Analysis of Chinese EFL Postgraduates' Experiences with Public Speaking Anxiety toward International Conference Presentation

  •  Li-Wei Wei    


Anxiety has a significant effect on oral communication, particularly when it occurs in the form of a public address. The quality of a public speaker's oral presentation may highly be determined by a variety of emotive elements. However, this has received much too little attention in the realm of academic conference presentations, despite the fact that this process may be incredibly nerve-wracking for both novice and experienced postgraduate students. In the current study, 137 Chinese EFL postgraduate students consented to complete a revamped version of the Personal Report of Public Speaking Anxiety (PRPSA). Chinese EFL postgraduates reported a high level of public speaking anxiety during their international conference presentations, as measured by three categorical variables: public speaking apprehension, self-behavior management, and fear of negative evaluation. During the international conference presentations, ten questionnaire items were recognised to be the most anxiety-provoking conditions in terms of public speaking anxiety. In addition, differences in gender and graduate study specialization were not significantly associated with Chinese EFL postgraduates' experiences with public speaking anxiety. Nevertheless, it was discovered that Chinese EFL graduate students reported statistically significant levels of public speaking anxiety, and pedagogical suggestions were offered.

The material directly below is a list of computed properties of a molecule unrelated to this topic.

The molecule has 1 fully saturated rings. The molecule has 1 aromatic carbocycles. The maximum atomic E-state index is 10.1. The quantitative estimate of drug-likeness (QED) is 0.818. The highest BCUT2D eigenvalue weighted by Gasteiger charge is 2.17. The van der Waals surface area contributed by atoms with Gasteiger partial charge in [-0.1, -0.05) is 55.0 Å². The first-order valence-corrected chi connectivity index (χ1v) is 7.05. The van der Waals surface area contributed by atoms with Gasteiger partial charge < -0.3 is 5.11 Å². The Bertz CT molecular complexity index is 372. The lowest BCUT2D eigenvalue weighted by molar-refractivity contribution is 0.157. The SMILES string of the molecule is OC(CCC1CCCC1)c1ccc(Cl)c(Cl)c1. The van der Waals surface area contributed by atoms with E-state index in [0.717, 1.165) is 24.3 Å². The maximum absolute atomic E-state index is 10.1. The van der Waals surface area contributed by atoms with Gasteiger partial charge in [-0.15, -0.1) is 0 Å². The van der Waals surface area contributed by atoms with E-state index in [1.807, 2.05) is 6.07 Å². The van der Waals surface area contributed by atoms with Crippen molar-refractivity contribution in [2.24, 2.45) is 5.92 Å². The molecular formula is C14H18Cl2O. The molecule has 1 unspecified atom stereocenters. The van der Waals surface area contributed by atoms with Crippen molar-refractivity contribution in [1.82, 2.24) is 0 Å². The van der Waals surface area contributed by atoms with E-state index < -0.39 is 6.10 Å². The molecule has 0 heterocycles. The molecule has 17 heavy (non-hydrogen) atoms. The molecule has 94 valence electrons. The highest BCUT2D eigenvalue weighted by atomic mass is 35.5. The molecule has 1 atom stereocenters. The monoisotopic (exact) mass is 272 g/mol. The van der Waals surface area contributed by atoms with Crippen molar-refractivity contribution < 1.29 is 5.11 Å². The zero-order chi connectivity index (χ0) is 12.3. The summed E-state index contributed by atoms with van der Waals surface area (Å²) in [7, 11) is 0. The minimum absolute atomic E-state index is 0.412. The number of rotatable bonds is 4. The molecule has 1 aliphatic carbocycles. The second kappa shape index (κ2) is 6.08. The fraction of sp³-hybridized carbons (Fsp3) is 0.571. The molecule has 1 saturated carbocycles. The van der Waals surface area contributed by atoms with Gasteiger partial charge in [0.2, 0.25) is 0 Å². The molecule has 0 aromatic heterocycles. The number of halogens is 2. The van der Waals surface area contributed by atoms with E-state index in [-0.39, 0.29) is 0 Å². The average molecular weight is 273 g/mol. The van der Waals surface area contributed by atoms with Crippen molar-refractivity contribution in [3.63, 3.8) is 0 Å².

This work is licensed under a Creative Commons Attribution 4.0 License.